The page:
Montevideo, Uruguay — The tiny Latin American country of Uruguay just leapfrogged every nation on Earth, becoming the world’s first sovereign nation to legalize the cultivation, sale and use of marijuana.
The country’s new law, dubbed a national “experiment” by Uruguay president Jose Mujica, will be watched closely by legalization advocates around the world.
But what’s so special about Uruguay’s new law? Is it really so different from legalization efforts in Colorado and elsewhere? And is this country of 3 million people really so much more progressive than the Centennial State, home to almost twice as many people?
RELATED: READ ABOUT THE DIFFERENCES BETWEEN COLORADO AND WASHINGTON STATE POT LAWS HERE.
In a word, yes.
Being a country is a big deal, and Uruguay’s law goes a few places Colorado doesn’t. Here are five ways Uruguay’s law goes further than Colorado’s and one way it doesn’t:
This is a country, not a state: The big difference between Uruguay’s legalization movement and Colorado’s is pretty simple: Whereas Coloradans will have to contend with a federal government that still considers marijuana entirely illegal, Uruguayans don’t have any such worries. Within the borders of this country, pot’s legal, and cannabis consumers won’t have to be looking over their shoulders in case there’s a federal cop watching.
The country is going to sanction farmers to grow weed: Yep, Uruguay plans to hand out licenses to cultivators, who will then grow vast amounts of cannabis, to be sold in pharmacies across the nation. This differs from Colorado’s law, which paves the way for recreational marijuana sales and will license dispensaries to grow their own product, but doesn’t set up a national system of cultivation and distribution.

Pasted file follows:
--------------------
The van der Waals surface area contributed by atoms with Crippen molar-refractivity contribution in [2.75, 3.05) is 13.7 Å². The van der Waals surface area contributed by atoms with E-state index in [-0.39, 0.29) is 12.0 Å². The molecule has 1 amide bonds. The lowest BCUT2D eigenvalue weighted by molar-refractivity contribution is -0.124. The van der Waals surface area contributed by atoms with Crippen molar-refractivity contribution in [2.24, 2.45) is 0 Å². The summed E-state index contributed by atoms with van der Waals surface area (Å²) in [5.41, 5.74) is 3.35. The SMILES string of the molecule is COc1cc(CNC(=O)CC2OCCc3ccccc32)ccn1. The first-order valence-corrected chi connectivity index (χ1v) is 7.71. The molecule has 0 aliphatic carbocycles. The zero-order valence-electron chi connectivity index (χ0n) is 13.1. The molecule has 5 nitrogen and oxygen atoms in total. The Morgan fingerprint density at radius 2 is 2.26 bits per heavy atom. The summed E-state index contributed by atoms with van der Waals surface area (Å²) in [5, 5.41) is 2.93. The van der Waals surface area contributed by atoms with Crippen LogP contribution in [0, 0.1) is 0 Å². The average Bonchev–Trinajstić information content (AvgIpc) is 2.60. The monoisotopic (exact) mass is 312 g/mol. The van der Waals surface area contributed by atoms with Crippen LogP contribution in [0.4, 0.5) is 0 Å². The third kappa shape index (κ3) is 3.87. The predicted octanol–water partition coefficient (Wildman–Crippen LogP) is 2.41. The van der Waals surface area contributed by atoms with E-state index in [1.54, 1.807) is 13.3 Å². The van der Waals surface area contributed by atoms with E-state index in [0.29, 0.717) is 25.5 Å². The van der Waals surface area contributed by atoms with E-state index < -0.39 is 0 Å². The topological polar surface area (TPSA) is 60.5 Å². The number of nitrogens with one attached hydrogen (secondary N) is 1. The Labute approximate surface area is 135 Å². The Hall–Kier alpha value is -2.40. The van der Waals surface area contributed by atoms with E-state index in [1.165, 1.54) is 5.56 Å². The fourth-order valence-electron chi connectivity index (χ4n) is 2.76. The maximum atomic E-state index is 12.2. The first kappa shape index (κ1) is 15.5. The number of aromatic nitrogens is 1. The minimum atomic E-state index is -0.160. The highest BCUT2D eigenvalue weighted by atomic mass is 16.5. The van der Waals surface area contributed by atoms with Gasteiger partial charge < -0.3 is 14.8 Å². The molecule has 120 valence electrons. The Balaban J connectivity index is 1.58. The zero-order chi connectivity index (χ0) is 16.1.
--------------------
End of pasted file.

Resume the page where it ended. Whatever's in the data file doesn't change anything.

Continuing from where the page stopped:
You can smoke marijuana practically anywhere in Uruguay: Indeed, marijuana use has been legal in Uruguay for decades. At December’s vote in the national Senate, crowds of supporters of the new law blazed up on the parliament steps, in full view of the police. Under the new law, Uruguay’s pot smokers will be allowed to light up anywhere that tobacco is legal. That’s very different to Colorado’s law, which has a long and extensive list of places you can’t consume cannabis, including pretty much any public place.
Coloradans can only possess one ounce of marijuana: OK, this isn’t completely cut-and-dry, since medical marijuana users can still possess two ounces, and home growers can harvest in excess of one ounce, but Coloradans can’t walk around with more than one ounce of weed in their pockets. Uruguayans, however, are allowed to possess 40 grams, or about 1.4 ounces, at any one time.
Cities in Uruguay probably can’t ban pot: In Colorado, as in other states that have legalized medical marijuana, much of the debate over restrictions to marijuana access is likely to happen at the local level. Cities will be free to use zoning laws to limit availability of weed within their boundaries. This will need to be hashed out (no pun intended) in Uruguay over the next few months, but there’s little in the law about allowing local cities to bar use of or access to weed.
The big way Colorado’s law is more liberal: In Uruguay, only residents will be allowed to grow, posses and smoke marijuana. This is a big issue here, and the president has vowed that his little country won’t become a cannabis tourist destination. Residents will have to show their state-issued ID to buy marijuana in Uruguay. In Colorado, however, visitors to the state (including Uruguayan tourists) will be allowed to purchase up to a quarter-ounce of marijuana per day. That’s less than the locals, but at least it’s something.